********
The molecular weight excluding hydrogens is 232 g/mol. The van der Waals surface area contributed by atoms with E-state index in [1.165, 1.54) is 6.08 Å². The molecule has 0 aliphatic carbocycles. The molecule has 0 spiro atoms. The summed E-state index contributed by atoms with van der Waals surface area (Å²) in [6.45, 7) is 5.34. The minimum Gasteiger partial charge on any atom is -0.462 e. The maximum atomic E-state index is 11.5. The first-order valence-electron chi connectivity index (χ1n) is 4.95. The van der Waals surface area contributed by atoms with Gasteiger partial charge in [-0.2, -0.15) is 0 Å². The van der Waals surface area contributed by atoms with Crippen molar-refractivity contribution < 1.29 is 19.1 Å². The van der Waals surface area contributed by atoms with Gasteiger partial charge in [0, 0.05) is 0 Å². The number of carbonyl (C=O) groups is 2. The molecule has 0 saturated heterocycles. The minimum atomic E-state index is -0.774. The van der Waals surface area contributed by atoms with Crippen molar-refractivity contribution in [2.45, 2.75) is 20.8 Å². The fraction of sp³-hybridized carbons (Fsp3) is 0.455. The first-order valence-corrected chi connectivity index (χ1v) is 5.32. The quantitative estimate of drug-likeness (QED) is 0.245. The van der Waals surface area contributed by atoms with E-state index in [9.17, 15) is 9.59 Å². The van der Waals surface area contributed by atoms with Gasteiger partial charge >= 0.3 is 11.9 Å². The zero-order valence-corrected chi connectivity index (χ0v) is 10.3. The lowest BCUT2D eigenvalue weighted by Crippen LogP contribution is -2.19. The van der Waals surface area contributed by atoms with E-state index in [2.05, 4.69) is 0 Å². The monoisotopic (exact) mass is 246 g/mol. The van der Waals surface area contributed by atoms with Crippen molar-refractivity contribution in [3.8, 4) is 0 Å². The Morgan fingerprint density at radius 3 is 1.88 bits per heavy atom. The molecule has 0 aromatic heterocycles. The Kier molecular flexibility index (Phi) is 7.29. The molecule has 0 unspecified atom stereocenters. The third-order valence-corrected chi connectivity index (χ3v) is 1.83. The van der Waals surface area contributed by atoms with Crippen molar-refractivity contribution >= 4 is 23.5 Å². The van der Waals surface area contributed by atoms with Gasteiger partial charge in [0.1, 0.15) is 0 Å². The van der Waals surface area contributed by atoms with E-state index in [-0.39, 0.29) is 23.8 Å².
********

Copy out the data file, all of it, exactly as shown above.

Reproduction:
The molecular weight excluding hydrogens is 232 g/mol. The van der Waals surface area contributed by atoms with E-state index in [1.165, 1.54) is 6.08 Å². The molecule has 0 aliphatic carbocycles. The molecule has 0 spiro atoms. The summed E-state index contributed by atoms with van der Waals surface area (Å²) in [6.45, 7) is 5.34. The minimum Gasteiger partial charge on any atom is -0.462 e. The maximum atomic E-state index is 11.5. The first-order valence-electron chi connectivity index (χ1n) is 4.95. The van der Waals surface area contributed by atoms with Gasteiger partial charge in [-0.2, -0.15) is 0 Å². The van der Waals surface area contributed by atoms with Crippen molar-refractivity contribution < 1.29 is 19.1 Å². The van der Waals surface area contributed by atoms with Gasteiger partial charge in [0, 0.05) is 0 Å². The number of carbonyl (C=O) groups is 2. The molecule has 0 saturated heterocycles. The minimum atomic E-state index is -0.774. The van der Waals surface area contributed by atoms with Crippen molar-refractivity contribution in [2.45, 2.75) is 20.8 Å². The fraction of sp³-hybridized carbons (Fsp3) is 0.455. The first-order valence-corrected chi connectivity index (χ1v) is 5.32. The quantitative estimate of drug-likeness (QED) is 0.245. The van der Waals surface area contributed by atoms with E-state index in [9.17, 15) is 9.59 Å². The van der Waals surface area contributed by atoms with Gasteiger partial charge >= 0.3 is 11.9 Å². The zero-order valence-corrected chi connectivity index (χ0v) is 10.3. The lowest BCUT2D eigenvalue weighted by Crippen LogP contribution is -2.19. The van der Waals surface area contributed by atoms with E-state index in [2.05, 4.69) is 0 Å². The monoisotopic (exact) mass is 246 g/mol. The van der Waals surface area contributed by atoms with Crippen molar-refractivity contribution in [3.8, 4) is 0 Å². The Morgan fingerprint density at radius 3 is 1.88 bits per heavy atom. The molecule has 0 aromatic heterocycles. The Kier molecular flexibility index (Phi) is 7.29. The molecule has 0 unspecified atom stereocenters. The third-order valence-corrected chi connectivity index (χ3v) is 1.83. The van der Waals surface area contributed by atoms with Crippen molar-refractivity contribution >= 4 is 23.5 Å². The van der Waals surface area contributed by atoms with Gasteiger partial charge in [0.1, 0.15) is 0 Å². The van der Waals surface area contributed by atoms with E-state index in [-0.39, 0.29) is 23.8 Å².